Posts Tagged ‘FIrst Beer’

Summer has arrived finally. The warm, somewhat humid, sunny day brought me to the beer store or, more correctly for the Live Free or Die state, the regular old grocery store, Hannaford. I rolled past the cooler windows looking for the just right brew for this bright summer day. I slid past all the IPA’s: Harpoon, Smuttynose, Red Hook, etc. I even passed up the thin little slot where the Harpoon Leviathan brew Imperial IPA sat. I went past the Guinness Extra Stout and even past the Sam Adams summer ales – summer this, summer that – wimp beer I say.

Pabst-1I know what was really on my mind – summer quantity – the volume pack – in cans – cold – budget priced, but… had to have the taste that came through in an ice cold can. Well it could have been Bud, which certainly fits that bill pretty much, except my summer brew secret is Pabst Blue Ribbon!

I’m not going to tell you that I would pour it into a pint glass and watch the head form, or remark on the grand color, or describe the array of tastes it releases. No, it is a thirst quencher first and foremost. It is crisp and clean, a touch of hops, a dry after taste but nothing to write home about. Pabst is durable and, unlike Bud, the last ounce in a slightly warmed up can doesn’t get skunked. None of that bad Bud aftertaste from the dregs.

One might wonder where Pabst has been over the years. They proudly write of the America’s Best award from 1893 on the cans. However as the Best Big Brewery they garnered awards in 2006 and 2007. Pabst serves as the brewery behind many old brands including Ballantine, Schlitz, Shaeffer, Olympia, Blatz and on and on.ourPortfolio-1

Pabst six

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 ballentineSo after trashing Dogfish Head Fort the other night I got to thinking. Why did the three of us take exception to mixing raspberries with beer.   What in that combination or any fruit/beer combo turns us way off… like when someone buys a Sam Adams sampler and gets the Cranberry Lambic which gets slid to the way back of the fridge and left for that desperate night when  no cash, no beer, dark and rainy, and no nearby-open-store,  coincide to make us reach… reach past the partly used Ranch dressing, past the barbecue sauce from last summer, past the leftover slice of pizza and latch onto the Lambic. I think it is in the way  we enter the beer world.

If I open a bottle of beer, which I must clarify, I lean toward ale and am partial to stout, porter, IPA and that ilk, then I have expectations. When I first drank Flemish Sour Ale I thought something had gone horribly wrong in the brewery. Only when I prepared myself for the Sour was I able to appreciate its character. That doesn’t mean I then loved it… I appreciated what it was and I thought of the cold, damp, spring of Flanders and the Ale House, ancient and well loved by the local craftsmen talking about the bicycle racing season just begun on the cobbled farm roads and mud.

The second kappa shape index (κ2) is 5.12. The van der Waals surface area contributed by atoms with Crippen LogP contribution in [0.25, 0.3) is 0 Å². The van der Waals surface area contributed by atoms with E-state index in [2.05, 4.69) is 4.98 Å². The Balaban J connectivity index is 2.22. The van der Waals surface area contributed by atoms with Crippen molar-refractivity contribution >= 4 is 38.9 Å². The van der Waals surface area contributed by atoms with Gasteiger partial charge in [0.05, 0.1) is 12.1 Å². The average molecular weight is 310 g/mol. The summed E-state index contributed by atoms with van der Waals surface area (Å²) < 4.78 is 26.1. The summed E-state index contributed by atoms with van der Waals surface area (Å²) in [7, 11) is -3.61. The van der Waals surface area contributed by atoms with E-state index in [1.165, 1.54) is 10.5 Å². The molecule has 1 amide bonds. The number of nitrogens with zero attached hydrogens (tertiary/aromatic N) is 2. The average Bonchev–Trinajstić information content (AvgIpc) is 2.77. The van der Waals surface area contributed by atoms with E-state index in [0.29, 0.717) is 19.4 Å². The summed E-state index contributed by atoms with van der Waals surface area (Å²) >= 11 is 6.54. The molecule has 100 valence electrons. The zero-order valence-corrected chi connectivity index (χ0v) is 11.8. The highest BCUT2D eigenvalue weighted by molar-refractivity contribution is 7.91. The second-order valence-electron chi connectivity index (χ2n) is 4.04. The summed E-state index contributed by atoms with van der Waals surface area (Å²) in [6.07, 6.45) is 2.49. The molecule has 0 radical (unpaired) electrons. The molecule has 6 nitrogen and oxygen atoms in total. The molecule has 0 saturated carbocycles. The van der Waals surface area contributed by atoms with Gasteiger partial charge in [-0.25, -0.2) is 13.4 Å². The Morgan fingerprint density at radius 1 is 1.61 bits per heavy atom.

My first taste, the eye opening, permanently implanting memory of that remarkable fluid, beer, occurred when I was about eleven years old at a boy scout gathering of some sort. My father, my older brother and I spent that warm early summer day watching and enjoying various activities. A haze fills most of that day except for the clear, sunny skies, the smell of warm, spring earth and damp grass. My father stood at the horseshoe pitch with the other fathers. I tagged along, my brother was out of sight. The men had green bottles in their hands; I wish I could say for sure but I always thought of them as Ballantine Ale bottles. It was a common ale for the old timers. I might add that when I was eleven Ike was President of the US.

Nevertheless, my father – not particularly a beer drinker- handed me his bottle while he stood up to toss the old iron shoes. I remember the dirt, moist and dark, the smell of good earth like behind the Forsythia bushes down near the stone foundation at home. I remember the kahki work pants that my father and nearly all the men wore on Saturday, heavy and soft from wear.I remember the dungarees that I wore with the rolled up cuffs and broken-in feel, the feel of jeans that in those days came from hard use, not purchased that way. I remembered the cold green bottle that I grasped by the neck. And I remember holding it up to my lips and tilting, the fluid sliding down my throat. 

That taste, that day, stayed with me. A bitter, hoppy, strong after-taste ale. Ever after I measured beer with that first taste, the early Knickerbocker, Ballantine – the true gen, the GIQ’s of Pabst or Knick or Schaefer of my early high school years. They had to have that earthy strength, always reminding me of the damp earth of the early summer day with my father.

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